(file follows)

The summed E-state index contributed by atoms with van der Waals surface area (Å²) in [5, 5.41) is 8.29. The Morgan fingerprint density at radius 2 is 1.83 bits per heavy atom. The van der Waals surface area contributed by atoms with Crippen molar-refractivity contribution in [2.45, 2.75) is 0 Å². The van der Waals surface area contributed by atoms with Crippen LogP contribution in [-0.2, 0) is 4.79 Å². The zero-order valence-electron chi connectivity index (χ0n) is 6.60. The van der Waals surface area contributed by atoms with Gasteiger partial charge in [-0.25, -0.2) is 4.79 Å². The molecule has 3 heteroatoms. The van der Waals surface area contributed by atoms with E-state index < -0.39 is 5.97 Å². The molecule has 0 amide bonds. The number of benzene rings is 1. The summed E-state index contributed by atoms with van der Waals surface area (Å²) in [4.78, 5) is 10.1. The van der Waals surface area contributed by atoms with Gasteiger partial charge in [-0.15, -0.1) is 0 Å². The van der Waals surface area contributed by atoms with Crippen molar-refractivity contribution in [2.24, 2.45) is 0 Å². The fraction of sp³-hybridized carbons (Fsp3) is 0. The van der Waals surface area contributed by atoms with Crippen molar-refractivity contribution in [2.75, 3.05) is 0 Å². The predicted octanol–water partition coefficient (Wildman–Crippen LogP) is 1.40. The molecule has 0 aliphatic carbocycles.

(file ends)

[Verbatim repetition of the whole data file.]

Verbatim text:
The summed E-state index contributed by atoms with van der Waals surface area (Å²) in [5, 5.41) is 8.29. The Morgan fingerprint density at radius 2 is 1.83 bits per heavy atom. The van der Waals surface area contributed by atoms with Crippen molar-refractivity contribution in [2.45, 2.75) is 0 Å². The van der Waals surface area contributed by atoms with Crippen LogP contribution in [-0.2, 0) is 4.79 Å². The zero-order valence-electron chi connectivity index (χ0n) is 6.60. The van der Waals surface area contributed by atoms with Gasteiger partial charge in [-0.25, -0.2) is 4.79 Å². The molecule has 3 heteroatoms. The van der Waals surface area contributed by atoms with E-state index < -0.39 is 5.97 Å². The molecule has 0 amide bonds. The number of benzene rings is 1. The summed E-state index contributed by atoms with van der Waals surface area (Å²) in [4.78, 5) is 10.1. The van der Waals surface area contributed by atoms with Gasteiger partial charge in [-0.15, -0.1) is 0 Å². The van der Waals surface area contributed by atoms with Crippen molar-refractivity contribution in [2.24, 2.45) is 0 Å². The fraction of sp³-hybridized carbons (Fsp3) is 0. The van der Waals surface area contributed by atoms with Crippen molar-refractivity contribution in [2.75, 3.05) is 0 Å². The predicted octanol–water partition coefficient (Wildman–Crippen LogP) is 1.40. The molecule has 0 aliphatic carbocycles.